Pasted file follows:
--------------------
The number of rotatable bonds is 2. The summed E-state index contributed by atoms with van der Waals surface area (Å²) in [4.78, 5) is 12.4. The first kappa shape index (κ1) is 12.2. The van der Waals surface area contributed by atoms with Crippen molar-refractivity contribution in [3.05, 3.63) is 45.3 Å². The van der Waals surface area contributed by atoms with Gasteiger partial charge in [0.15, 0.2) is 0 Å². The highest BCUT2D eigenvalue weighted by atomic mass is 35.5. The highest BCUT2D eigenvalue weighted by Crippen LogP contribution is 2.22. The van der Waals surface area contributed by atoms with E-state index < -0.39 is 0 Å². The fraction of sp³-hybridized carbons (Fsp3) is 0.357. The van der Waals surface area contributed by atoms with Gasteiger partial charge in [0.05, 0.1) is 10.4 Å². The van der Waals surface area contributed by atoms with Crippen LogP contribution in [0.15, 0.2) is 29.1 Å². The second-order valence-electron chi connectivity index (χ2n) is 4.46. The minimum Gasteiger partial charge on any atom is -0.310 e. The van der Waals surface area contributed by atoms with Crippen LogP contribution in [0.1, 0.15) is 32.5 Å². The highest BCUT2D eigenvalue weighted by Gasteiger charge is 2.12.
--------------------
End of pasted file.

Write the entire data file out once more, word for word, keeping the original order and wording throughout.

The number of rotatable bonds is 2. The summed E-state index contributed by atoms with van der Waals surface area (Å²) in [4.78, 5) is 12.4. The first kappa shape index (κ1) is 12.2. The van der Waals surface area contributed by atoms with Crippen molar-refractivity contribution in [3.05, 3.63) is 45.3 Å². The van der Waals surface area contributed by atoms with Gasteiger partial charge in [0.15, 0.2) is 0 Å². The highest BCUT2D eigenvalue weighted by atomic mass is 35.5. The highest BCUT2D eigenvalue weighted by Crippen LogP contribution is 2.22. The van der Waals surface area contributed by atoms with E-state index < -0.39 is 0 Å². The fraction of sp³-hybridized carbons (Fsp3) is 0.357. The van der Waals surface area contributed by atoms with Gasteiger partial charge in [0.05, 0.1) is 10.4 Å². The van der Waals surface area contributed by atoms with Crippen LogP contribution in [0.15, 0.2) is 29.1 Å². The second-order valence-electron chi connectivity index (χ2n) is 4.46. The minimum Gasteiger partial charge on any atom is -0.310 e. The van der Waals surface area contributed by atoms with Crippen LogP contribution in [0.1, 0.15) is 32.5 Å². The highest BCUT2D eigenvalue weighted by Gasteiger charge is 2.12.